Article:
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Not Afraid

  • reviewed by Christa Banister Copyright Christianity Today International
  • 2008 1 May
Not Afraid
Sounds like … pop with a rock 'n' roll attitude a la Garbage, Sarah Kelly, Kelly Clarkson, and Gwen StefaniAt a glance … a personal investment in her lyrics and a sassy rock sound makes Stephanie Smith's debut shineTrack Listing Beauty Superstar Not Afraid Renew Me You Alone Waitin' On You Over It In My Eyes What If I Made a Mistake Love Out Loud First Words

While no one's about to confuse them for rock royalty like Pretenders frontwoman Chrissie Hynde, Janis Joplin, or Blondie's Debbie Harry. But it's nevertheless cool to hear young women really kick up the decibels and add a healthy dose of rock 'n' roll attitude to the pop music scene, especially Christians like Flyleaf's Lacey Mosely, Fireflight's Dawn Richardson, and now Stephanie Smith, Gotee Records' latest signee.

With her debut Not Afraid, Smith serves up 11 engaging slices of life that sparkle with inventive musicianship, impassioned vocals, and vulnerable songwriting. Aimed squarely at the teen demographic, topics like loving yourself despite your flaws and the age-old relationship struggles have certainly been tackled before by Superchic[k], BarlowGirl, and numerous others, but Smith's music still manages to stand out in a crowd.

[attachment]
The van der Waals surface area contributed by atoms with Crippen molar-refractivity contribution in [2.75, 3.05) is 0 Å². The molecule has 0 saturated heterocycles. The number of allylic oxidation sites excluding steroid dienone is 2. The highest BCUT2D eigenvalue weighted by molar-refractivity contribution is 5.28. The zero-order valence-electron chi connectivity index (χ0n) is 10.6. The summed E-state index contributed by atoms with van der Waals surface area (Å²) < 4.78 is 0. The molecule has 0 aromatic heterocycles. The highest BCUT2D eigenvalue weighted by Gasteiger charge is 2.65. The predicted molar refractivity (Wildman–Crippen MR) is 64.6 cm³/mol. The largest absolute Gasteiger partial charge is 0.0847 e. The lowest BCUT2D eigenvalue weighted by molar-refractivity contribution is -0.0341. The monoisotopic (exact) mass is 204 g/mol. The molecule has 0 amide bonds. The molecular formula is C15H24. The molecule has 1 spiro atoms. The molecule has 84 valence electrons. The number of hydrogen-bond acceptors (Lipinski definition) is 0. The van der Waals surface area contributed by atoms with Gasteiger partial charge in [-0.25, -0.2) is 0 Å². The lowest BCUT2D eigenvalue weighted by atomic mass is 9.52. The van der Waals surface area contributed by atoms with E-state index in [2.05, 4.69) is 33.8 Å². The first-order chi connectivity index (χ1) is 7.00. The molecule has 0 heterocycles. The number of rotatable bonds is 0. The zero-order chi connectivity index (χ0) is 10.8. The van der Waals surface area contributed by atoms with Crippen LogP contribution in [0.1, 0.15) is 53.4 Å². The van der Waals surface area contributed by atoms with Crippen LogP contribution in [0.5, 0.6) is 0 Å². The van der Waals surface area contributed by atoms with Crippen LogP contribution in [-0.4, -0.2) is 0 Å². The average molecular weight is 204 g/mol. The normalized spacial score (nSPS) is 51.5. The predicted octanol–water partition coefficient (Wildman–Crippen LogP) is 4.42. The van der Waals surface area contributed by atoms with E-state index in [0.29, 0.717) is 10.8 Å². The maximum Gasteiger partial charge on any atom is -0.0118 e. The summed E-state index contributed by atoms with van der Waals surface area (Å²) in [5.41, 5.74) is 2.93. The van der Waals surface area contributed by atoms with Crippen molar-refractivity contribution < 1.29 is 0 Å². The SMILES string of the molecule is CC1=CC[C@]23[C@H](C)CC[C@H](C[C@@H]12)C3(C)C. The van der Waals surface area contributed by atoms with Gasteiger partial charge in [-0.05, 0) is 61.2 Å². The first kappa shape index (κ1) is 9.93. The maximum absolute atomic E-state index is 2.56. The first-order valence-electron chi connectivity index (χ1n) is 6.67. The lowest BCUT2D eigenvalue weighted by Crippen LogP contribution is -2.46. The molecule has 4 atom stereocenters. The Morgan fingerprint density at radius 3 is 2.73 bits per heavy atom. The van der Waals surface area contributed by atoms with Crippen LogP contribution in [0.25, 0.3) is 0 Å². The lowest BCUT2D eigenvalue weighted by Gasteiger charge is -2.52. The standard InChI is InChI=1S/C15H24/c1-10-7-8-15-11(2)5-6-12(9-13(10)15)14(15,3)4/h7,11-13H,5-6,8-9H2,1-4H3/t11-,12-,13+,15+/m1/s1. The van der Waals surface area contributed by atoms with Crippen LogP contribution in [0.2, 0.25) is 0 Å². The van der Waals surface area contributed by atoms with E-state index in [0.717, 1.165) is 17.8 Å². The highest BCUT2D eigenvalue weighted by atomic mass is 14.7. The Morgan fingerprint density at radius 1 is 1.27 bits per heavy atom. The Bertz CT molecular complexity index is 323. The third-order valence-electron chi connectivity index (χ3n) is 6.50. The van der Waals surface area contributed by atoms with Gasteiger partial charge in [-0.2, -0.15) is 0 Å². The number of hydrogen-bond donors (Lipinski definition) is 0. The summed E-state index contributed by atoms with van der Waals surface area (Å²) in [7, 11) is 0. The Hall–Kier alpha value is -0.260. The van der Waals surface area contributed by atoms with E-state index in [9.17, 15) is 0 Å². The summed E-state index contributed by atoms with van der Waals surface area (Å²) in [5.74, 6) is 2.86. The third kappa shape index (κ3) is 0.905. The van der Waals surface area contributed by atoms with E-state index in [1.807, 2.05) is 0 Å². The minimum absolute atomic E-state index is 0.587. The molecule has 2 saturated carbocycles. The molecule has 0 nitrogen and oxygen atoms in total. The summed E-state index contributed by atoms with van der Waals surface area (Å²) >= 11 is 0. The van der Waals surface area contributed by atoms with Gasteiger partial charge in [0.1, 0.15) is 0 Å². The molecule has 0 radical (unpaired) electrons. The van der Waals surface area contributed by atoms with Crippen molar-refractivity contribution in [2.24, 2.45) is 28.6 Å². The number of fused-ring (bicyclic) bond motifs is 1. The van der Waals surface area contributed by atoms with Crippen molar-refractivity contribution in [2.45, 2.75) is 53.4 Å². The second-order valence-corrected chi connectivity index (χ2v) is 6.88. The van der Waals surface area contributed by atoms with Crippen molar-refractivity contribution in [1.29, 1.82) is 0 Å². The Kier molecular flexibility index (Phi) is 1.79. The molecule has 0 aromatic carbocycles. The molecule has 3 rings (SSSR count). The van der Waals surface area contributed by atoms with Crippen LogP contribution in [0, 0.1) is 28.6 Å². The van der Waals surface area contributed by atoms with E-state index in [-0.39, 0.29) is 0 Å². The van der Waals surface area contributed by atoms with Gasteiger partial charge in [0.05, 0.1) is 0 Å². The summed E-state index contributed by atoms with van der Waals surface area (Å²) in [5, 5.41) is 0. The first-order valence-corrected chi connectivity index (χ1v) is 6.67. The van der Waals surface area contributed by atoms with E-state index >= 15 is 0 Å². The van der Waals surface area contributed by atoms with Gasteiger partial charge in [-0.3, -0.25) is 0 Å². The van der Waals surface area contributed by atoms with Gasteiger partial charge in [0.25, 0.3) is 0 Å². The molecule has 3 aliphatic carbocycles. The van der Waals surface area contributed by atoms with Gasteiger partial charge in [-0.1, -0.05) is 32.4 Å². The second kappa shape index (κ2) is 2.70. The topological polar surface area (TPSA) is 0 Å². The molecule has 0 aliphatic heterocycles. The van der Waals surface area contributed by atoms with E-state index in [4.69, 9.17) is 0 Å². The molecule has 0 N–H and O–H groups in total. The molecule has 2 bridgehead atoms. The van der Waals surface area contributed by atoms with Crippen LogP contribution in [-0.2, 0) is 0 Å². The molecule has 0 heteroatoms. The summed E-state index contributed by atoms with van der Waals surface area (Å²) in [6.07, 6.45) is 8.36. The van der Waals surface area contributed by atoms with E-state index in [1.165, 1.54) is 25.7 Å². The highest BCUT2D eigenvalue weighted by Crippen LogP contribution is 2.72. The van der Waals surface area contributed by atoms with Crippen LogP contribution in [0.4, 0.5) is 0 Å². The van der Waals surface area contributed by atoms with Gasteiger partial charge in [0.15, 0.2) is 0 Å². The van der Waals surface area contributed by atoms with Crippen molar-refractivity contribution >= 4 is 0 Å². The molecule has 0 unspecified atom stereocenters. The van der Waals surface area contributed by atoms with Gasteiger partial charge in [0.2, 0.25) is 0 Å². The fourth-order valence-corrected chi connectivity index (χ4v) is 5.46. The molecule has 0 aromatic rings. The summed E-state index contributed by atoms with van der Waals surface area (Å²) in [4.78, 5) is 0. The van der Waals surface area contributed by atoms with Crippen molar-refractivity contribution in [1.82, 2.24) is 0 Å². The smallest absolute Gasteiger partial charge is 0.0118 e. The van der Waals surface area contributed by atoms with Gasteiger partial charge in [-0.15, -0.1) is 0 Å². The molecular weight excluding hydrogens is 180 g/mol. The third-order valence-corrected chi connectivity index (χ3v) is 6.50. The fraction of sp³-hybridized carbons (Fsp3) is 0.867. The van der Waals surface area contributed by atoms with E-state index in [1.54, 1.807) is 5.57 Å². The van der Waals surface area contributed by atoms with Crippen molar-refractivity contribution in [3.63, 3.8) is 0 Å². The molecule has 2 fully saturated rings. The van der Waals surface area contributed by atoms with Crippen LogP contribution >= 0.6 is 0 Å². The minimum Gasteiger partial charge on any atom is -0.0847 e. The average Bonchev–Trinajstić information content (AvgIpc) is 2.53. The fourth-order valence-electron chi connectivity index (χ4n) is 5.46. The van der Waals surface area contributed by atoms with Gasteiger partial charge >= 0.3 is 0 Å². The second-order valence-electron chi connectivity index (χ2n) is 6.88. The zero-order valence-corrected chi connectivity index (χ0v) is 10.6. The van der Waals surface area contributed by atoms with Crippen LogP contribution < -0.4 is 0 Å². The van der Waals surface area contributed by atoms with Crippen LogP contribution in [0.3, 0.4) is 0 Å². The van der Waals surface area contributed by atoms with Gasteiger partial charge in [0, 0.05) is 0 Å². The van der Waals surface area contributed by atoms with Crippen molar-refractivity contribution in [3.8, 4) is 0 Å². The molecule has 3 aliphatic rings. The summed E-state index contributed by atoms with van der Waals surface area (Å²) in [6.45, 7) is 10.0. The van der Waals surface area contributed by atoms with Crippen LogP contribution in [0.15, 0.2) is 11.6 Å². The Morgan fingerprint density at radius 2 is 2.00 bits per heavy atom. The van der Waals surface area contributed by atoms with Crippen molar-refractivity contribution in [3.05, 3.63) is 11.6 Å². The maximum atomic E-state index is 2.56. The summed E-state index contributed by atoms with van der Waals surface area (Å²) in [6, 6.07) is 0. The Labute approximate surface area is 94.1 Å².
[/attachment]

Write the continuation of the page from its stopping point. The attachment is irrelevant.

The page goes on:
In "Superstar," Smith is wise enough to anticipate objections from those who might think she's a little too young to be dispensing life advice at 23—"I may be just a girl to you/Don't have to listen if you don't want to." But Smith isn't afraid to infuse painful life experiences into her songs. On the piano-driven closer, "First Words," Smith tells the heartbreaking story of the awkward first-time meeting with the father she never knew for 14 years. Rather than speaking in generalities, her story effectively drives the message of forgiveness home.

Utilizing the same heart-on-her-sleeve approach is "Over It," the best break-up anthem since Kelly Clarkson's "Since U Been Gone." Smith has a slight snarl in her voice and the raw emotion of someone who's been there, making it easily one of the album's highlights. Whether it's her gutsy, authoritative vocals and shimmering guitar accompaniment that effectively set the tone on "Beauty" or the rollicking call for spiritual rejuvenation in "Renew Me," Smith makes the most of each track and convincingly delivers a decidedly counter-cultural message with verve and style—exactly the way rock 'n' roll should be.

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